Earlier today, Governor Brown presented the 2016-17 proposed state budget. The proposed budget increases spending for education, health care and state infrastructure, while bolstering the state’s Rainy Day Fund and paying down state debts and liabilities. The increases in health care are to recognize changes in programs by the federal government and increased caseload rather than increases in rates or benefits.
Specifically, district/municipal hospitals will want to note that while there are no reductions in Medi-Cal rates, there also was not an elimination of the AB 97 retroactive reductions currently in place which reduce DP/NF rates for the period of June 2011 through August or September 2014. There is a proposed managed care organization (MCO) tax in the budget, but it has not yet been approved by all parties and the federal government. The proposed budget optimistically assumes that the MCO tax passes. If, for some reason, it does not, then reductions and/or moving forward with various programs will be revisited. The MCO tax is proposed to be an overall tax proposal across health plans. The revenue will be used to restore funding (7% cut) for In-home Support Services (IHSS), in addition to continuing to off-set Medi-Cal expenditures.
Health and Human Services
The Budget includes $136 billion ($34 billion General Fund and $102 billion other funds) for health programs.
The Medi-Cal 1115 waiver, called Medi-Cal 2020, was mentioned as it includes federal funding of $6.2 billion over five years (including the Public Hospital Redesign and Incentives in Medi-Cal – PRIME – program for district/municipal public hospitals (DMPHs)).
In addition to waiver programs, the federal government requires as a condition of the waiver an independent assessment of access to care and network adequacy for Medi-Cal managed care beneficiaries and independent studies of uncompensated care and hospital financing. More information to follow on the assessments.
Since 2012-13, total Medi-Cal benefit costs grew at an average of 22 percent annually to $87.9 billion in 2015-16 because of a combination of health care cost inflation, program expansions, and caseload growth. Medi-Cal General Fund spending is projected to increase 8 percent from $17.7 billion in 2015-16 to $19.1 billion in 2016-17.
The Budget assumes that caseload will increase approximately 8.1 percent from 2014-15 to 2015-16 and 1.5 percent from 2015-16 to 2016-17. Recent caseload trends reflect a larger increase in the current fiscal year (727,000), with more typical growth (62,000) by 2016-17. With these trends, over a third of the state’s total population will be enrolled in Medi-Cal, with total caseload expected to be 13.5 million in 2016-17. In addition, with the implementation of the ACA, the Medi-Cal caseload will increase from 7.9 million in 2012-13 to a projected 13.5 million in 2016-17, covering over a third of the state’s population. 1.5 million people will be enrolled in Covered California by the end of 2015-16. Covered California is now a self-sustaining entity primarily through the fees it assesses on qualified health plans to fund its operating budget.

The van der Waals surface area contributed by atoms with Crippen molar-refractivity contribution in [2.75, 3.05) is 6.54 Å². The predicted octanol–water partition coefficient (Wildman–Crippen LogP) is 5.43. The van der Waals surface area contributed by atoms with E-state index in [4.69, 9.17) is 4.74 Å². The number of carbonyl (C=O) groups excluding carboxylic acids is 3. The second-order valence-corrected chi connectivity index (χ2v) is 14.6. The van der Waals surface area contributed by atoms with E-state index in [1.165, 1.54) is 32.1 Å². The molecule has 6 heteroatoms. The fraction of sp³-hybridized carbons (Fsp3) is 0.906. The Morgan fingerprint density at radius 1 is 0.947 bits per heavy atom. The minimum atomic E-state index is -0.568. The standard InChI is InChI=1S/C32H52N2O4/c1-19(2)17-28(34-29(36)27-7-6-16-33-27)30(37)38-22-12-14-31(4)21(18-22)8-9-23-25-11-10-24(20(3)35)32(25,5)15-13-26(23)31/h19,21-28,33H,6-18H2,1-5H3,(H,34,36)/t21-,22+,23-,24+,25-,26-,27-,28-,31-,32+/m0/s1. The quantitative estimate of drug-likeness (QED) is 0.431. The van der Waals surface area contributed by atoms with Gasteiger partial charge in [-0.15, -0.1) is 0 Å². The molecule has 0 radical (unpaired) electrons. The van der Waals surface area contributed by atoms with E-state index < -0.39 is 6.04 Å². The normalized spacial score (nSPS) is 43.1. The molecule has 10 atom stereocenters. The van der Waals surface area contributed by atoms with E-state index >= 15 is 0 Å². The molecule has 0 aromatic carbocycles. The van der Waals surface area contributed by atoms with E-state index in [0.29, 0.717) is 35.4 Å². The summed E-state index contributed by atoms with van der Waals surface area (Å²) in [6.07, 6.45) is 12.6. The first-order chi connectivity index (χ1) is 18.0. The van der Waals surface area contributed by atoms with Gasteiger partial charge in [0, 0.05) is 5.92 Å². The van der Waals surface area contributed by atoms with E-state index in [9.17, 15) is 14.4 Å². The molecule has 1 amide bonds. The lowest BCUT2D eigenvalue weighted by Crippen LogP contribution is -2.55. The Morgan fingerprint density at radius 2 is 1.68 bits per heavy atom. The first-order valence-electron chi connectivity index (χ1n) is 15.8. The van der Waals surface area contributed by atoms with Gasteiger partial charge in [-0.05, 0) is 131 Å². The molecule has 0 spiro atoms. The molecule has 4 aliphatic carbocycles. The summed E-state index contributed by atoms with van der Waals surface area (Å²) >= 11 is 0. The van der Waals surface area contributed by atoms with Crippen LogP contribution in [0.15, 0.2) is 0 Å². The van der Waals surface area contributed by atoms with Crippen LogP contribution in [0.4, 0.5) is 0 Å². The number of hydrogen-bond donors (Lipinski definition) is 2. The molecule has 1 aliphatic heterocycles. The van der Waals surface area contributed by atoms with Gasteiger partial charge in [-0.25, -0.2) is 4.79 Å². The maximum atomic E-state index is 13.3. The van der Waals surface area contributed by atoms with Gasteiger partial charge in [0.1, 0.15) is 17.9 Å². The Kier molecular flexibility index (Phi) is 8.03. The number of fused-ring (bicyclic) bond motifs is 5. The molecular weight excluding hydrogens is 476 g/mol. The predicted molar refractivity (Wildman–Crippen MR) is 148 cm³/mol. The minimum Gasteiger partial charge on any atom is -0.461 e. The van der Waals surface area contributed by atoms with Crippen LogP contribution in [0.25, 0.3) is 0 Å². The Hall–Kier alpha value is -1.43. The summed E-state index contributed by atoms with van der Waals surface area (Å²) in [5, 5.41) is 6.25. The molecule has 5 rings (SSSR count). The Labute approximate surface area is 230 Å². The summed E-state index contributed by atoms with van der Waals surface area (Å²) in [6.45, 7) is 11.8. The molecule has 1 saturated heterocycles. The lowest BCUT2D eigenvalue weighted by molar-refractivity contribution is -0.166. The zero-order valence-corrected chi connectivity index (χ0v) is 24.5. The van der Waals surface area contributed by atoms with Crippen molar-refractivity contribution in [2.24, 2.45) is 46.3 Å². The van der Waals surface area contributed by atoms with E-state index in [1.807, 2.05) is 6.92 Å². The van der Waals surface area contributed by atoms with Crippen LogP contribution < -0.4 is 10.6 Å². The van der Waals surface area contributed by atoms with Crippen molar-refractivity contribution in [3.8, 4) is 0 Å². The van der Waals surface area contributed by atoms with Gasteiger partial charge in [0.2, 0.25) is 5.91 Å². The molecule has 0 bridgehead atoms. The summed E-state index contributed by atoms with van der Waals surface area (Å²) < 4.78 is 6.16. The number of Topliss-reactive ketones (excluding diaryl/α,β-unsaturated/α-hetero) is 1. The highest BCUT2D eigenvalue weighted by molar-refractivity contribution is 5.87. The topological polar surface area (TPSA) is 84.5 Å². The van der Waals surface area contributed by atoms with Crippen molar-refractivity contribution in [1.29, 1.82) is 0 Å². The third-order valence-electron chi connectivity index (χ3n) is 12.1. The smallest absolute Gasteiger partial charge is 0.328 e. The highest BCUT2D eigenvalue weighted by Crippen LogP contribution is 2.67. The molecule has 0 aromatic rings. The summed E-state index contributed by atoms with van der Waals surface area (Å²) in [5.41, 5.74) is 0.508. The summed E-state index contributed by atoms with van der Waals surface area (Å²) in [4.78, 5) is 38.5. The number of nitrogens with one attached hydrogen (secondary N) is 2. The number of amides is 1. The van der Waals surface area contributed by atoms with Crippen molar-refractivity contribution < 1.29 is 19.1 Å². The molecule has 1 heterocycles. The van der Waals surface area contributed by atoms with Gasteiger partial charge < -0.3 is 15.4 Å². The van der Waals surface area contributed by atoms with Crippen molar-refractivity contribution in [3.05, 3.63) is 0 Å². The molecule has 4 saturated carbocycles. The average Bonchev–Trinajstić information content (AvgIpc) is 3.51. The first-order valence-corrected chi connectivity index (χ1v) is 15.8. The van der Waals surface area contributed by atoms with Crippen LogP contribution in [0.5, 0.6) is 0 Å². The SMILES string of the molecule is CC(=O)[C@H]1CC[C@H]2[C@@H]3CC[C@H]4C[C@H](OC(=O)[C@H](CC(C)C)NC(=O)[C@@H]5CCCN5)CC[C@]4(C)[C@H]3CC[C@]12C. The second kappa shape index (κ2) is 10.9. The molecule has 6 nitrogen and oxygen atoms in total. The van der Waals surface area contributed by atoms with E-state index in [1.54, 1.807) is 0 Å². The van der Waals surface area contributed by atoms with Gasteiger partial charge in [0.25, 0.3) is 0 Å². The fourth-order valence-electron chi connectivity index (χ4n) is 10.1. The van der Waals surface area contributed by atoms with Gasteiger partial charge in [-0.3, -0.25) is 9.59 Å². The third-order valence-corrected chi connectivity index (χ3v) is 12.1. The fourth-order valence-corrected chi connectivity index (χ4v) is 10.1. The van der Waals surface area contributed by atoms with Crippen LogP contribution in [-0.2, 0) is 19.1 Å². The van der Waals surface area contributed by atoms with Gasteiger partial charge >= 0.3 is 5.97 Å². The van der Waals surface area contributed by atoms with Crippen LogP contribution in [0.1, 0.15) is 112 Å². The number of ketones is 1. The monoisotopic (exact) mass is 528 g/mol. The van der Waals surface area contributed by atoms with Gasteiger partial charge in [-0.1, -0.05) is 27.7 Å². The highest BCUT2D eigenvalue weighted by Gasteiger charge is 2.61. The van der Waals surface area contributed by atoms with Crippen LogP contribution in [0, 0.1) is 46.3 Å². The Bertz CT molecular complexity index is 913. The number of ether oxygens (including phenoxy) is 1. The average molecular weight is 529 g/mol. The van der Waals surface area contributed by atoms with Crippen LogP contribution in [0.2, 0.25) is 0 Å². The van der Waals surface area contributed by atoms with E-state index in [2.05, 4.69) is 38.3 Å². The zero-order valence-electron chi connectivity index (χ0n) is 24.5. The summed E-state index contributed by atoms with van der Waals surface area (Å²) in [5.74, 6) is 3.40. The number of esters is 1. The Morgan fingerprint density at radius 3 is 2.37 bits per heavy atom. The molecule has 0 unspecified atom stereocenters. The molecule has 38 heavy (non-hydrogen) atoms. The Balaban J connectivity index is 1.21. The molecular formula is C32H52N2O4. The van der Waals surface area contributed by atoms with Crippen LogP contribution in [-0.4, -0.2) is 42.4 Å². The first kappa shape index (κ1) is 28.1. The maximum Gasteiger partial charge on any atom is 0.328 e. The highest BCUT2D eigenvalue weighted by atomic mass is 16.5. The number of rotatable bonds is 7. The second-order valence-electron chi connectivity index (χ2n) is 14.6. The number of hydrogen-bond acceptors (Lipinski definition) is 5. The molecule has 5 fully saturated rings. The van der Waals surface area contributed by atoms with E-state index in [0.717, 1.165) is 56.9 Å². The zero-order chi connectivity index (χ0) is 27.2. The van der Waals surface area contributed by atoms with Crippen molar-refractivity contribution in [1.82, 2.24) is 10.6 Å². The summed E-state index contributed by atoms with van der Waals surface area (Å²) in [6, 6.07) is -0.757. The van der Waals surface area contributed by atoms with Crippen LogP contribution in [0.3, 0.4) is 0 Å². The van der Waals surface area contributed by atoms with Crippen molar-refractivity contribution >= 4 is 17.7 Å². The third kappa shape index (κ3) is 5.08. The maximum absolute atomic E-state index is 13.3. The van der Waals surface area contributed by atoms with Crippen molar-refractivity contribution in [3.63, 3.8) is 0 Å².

The Budget assumes net costs of $4 billion ($1.9 billion General Fund) in 2016-17 for the cost of the mandatory Medi-Cal expansion. Additionally, the federal government will pay 100 percent of the cost of the optional expansion for the first three years. Beginning in 2017, the state assumes a 5-percent share for the optional expansion population. By 2020-21, the federal share will have decreased to 90 percent and the state will pay 10 percent. The Budget assumes costs of $14.1 billion ($740.2 million General Fund) in 2016-17 for the state’s share of costs for the optional Medi-Cal expansion Medi-Cal funding will be increased to provide coverage to undocumented children and increase reimbursements to counties for Medi-Cal enrollment.
Coordinated Care Initiative
The Administration proposes to continue to implement the CCI for dual eligibles in specified counties in 2016. Over the course of the next year, the Administration will seek ways to improve participation in the program and extend the allowable managed care organization tax discussed above. If the tax is not extended and participation is not improved by January 2017, the CCI would cease operating effective January 2018.
The Legislature will conduct hearings on the components of the budget and a revised budget will be released in early May that takes into account state revenues. DHLF staff and advocates will keep you apprised as the proposed 2016-17 budget moves through the process. If you have any questions, please let me know.